As a member of Bug Control, I've had to work with these private bugs on occasion. There is a specific policy on handling private bugs, and checking for specific information.
For crash bugs, the general thing you have to look for in the private bugs are core dumps and any stacktraces that may be on the bug. If a core dump is attached, remove it. If there's stacktraces attached, look through them and identify any possibly private data in the stack trace. If there looks to be private data, then what you have to do is download the stacktrace, edit out the private data, upload the edited version, then remove the old version.
As well, find any other Personally Identifiable Information, or private information, such as social security numbers, account numbers, passwords, etc., and try and edit those out as well.
For other private bugs, it depends, since there are separate policies for private security bugs which I am not privy to as those are handled by the Security team, and it likely would only be "Private Security" marked if the bug was legitimately a security risk that they could not publicize the information for.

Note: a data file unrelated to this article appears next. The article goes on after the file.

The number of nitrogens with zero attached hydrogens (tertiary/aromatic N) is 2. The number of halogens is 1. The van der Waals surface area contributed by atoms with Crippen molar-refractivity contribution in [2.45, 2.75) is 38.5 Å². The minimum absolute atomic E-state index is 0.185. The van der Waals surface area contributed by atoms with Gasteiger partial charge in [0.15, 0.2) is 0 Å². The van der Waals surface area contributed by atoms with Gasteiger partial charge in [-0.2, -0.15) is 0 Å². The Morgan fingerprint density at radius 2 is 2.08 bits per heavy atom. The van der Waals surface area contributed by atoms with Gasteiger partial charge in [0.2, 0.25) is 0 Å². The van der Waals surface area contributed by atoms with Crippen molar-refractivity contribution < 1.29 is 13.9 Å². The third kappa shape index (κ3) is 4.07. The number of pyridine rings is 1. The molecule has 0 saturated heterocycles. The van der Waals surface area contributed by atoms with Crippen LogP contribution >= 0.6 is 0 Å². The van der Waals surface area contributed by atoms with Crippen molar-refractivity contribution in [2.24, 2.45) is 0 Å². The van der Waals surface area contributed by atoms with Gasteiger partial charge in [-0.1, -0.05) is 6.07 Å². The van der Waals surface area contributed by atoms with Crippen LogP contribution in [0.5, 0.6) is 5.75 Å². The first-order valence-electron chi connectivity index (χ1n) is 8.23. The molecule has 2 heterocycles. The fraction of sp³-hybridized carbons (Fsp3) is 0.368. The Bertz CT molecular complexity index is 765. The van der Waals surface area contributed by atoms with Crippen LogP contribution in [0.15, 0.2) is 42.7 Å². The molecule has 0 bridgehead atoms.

There can also be private bugs that are not against the Ubuntu packages but are against other projects on Launchpad (i.e. not the Ubuntu project or an Ubuntu package). For those bugs, the managers of that project will be setting forth the policies for those bugs.
Additional information on how to triage Apport crash reports and other private bugs in Ubuntu can be found on the Ubuntu Wiki, in the How to Triage guide, as part of the Bug Squad's knowledge base. The link will automatically point you to the "Apport reports" section, however for the most up to date information on triage guidelines you should refer to that wiki document.